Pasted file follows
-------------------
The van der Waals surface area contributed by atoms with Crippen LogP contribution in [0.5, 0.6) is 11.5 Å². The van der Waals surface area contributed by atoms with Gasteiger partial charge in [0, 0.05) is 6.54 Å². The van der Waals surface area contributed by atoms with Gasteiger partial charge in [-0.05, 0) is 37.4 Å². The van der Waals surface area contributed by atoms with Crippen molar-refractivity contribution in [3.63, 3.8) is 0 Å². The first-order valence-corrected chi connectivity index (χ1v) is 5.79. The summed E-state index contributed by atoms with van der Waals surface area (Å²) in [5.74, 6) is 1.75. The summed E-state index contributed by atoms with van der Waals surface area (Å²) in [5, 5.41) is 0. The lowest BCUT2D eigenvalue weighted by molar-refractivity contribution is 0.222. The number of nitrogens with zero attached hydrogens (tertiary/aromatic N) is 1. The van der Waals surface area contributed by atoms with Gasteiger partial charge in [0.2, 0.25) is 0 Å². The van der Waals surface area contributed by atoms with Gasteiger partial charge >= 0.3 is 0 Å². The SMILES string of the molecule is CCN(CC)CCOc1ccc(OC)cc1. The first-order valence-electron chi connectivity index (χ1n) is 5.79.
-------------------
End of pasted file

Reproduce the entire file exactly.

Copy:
The van der Waals surface area contributed by atoms with Crippen LogP contribution in [0.5, 0.6) is 11.5 Å². The van der Waals surface area contributed by atoms with Gasteiger partial charge in [0, 0.05) is 6.54 Å². The van der Waals surface area contributed by atoms with Gasteiger partial charge in [-0.05, 0) is 37.4 Å². The van der Waals surface area contributed by atoms with Crippen molar-refractivity contribution in [3.63, 3.8) is 0 Å². The first-order valence-corrected chi connectivity index (χ1v) is 5.79. The summed E-state index contributed by atoms with van der Waals surface area (Å²) in [5.74, 6) is 1.75. The summed E-state index contributed by atoms with van der Waals surface area (Å²) in [5, 5.41) is 0. The lowest BCUT2D eigenvalue weighted by molar-refractivity contribution is 0.222. The number of nitrogens with zero attached hydrogens (tertiary/aromatic N) is 1. The van der Waals surface area contributed by atoms with Gasteiger partial charge in [0.2, 0.25) is 0 Å². The van der Waals surface area contributed by atoms with Gasteiger partial charge >= 0.3 is 0 Å². The SMILES string of the molecule is CCN(CC)CCOc1ccc(OC)cc1. The first-order valence-electron chi connectivity index (χ1n) is 5.79.